Of course, not everyone would be able to make that trip to Cairo to see the beautiful artefacts that the Egyptian Museum holds, so Heritage Key brings Sandro’s stunning photography of the Ceremonial Chariot of the Tomb of King Tut. But there’s more: you can visit virtual replicas of Tutankhamun treasures in the Heritage Key VX King Tut exhibition, which features a virtual replica of many other breath-taking artefacts such as the Golden Mask of King Tutankhamun.
Don’t miss out on new treasures!
This post is part of a series focussing on amazing photographs from ancient Egypt. Keep checking back as well keep adding new images by Sandro Vannini. To make sure you don’t miss out on any of the updates, simply subscribe by email to receive notifications when new images are uploaded. For the more digitally advanced, there’s also an RSS feed with updates available.
See More Amazing Photography by Sandro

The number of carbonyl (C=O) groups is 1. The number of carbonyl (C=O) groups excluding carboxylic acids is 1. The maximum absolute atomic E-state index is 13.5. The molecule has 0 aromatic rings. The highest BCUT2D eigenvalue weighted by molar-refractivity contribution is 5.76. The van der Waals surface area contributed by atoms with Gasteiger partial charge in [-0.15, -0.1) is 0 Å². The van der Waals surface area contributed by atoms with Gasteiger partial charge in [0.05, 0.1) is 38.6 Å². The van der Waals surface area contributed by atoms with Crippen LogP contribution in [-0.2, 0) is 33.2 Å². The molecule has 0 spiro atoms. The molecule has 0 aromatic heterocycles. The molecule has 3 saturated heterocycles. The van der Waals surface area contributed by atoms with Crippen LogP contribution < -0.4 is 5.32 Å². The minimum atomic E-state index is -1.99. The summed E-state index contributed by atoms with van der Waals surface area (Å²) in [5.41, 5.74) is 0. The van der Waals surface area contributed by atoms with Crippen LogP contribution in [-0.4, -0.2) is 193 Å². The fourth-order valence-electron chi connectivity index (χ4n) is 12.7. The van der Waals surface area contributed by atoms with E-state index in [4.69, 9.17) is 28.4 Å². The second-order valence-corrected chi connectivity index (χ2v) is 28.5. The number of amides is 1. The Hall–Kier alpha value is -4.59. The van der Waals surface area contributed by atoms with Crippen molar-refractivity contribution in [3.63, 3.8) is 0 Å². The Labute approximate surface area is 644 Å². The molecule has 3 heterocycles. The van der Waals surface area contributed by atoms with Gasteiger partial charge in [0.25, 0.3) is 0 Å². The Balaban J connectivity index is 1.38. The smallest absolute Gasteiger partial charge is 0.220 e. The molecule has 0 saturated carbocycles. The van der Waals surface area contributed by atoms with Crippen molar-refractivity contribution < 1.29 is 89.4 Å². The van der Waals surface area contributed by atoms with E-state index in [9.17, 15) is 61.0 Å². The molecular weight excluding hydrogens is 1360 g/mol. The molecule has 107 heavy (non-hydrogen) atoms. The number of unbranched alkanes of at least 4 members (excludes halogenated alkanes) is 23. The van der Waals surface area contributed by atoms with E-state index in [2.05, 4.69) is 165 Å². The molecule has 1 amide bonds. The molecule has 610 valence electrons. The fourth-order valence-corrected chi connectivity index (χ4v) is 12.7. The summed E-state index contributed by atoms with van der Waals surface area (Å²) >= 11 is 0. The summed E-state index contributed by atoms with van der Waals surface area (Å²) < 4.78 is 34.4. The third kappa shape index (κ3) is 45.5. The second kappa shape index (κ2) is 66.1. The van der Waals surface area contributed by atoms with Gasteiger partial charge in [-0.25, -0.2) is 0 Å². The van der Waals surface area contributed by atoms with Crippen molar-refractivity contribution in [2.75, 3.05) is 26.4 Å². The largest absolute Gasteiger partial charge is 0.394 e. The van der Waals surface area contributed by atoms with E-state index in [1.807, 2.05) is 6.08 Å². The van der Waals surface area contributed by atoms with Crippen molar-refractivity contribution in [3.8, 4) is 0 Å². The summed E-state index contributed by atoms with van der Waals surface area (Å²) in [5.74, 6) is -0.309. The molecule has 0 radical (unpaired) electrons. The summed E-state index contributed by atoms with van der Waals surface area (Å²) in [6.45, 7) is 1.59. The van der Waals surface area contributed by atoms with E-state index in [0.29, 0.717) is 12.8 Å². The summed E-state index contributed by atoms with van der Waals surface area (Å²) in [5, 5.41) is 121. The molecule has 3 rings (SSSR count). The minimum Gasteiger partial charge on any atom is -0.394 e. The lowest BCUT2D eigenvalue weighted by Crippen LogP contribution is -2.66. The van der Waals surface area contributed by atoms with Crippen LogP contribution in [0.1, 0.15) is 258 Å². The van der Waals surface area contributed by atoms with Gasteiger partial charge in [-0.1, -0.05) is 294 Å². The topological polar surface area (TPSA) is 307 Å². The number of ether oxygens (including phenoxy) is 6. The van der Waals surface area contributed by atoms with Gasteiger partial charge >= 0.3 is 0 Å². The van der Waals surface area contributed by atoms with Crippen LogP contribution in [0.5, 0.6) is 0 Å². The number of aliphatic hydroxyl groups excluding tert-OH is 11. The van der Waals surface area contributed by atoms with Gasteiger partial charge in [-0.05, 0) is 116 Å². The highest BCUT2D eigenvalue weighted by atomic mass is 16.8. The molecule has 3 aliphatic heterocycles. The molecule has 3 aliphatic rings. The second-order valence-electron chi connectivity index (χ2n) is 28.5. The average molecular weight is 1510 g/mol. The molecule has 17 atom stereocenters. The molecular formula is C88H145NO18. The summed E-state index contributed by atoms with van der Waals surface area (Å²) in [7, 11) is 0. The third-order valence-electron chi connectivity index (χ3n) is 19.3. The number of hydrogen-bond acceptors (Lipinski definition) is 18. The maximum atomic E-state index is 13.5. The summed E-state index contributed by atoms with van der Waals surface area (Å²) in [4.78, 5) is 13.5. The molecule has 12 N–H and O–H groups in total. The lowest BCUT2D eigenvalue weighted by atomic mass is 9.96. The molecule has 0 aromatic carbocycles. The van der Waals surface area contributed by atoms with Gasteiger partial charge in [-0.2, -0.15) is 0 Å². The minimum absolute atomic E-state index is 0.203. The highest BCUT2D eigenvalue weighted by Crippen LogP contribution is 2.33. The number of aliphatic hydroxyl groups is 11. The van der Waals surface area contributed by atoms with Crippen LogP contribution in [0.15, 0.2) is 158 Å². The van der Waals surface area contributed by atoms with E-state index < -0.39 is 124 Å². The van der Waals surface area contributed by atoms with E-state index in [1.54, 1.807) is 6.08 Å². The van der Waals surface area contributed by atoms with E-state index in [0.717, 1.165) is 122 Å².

Have a look at some of the other stunning photographs by Sandro Vannini here at Heritage Key:
- The Cartouche Cosmetic Box
- External Trappings of the Mummy
- Cosmetic Jar with Recumbent Lion
- Golden Mask of King Tutankhamun
We’ll be sitting down with our favourite photographer for an extended chat soon, so if you have any questions for Sandro we’ll send the answers straight to you!
The chariot was strongly associated with Kings throughout the Ancient Egyptian era, as the Pharaoh would be depicted as the key figure in battles, shooting arrows into the war zone. King Tutankhamun is shown on the Hunting Box in a chariot, firing arrows at Syrians and beasts, and was used by the 18th Dynasty Pharaohs as a powerful war vehicle. The concept of the chariot was first introduced two centuries prior by Hyksos.
The discovery of six chariots in the Tomb of King Tutankhamun was a significant find, as only two others have been found, as well as fragments of chariots discovered in the various tombs of the Valley of the Kings. The State Chariot is made of wood, which was then gessoed and gilded to give it its fine golden finish. The engravings were then impressed on top to complete the decor of the chariot.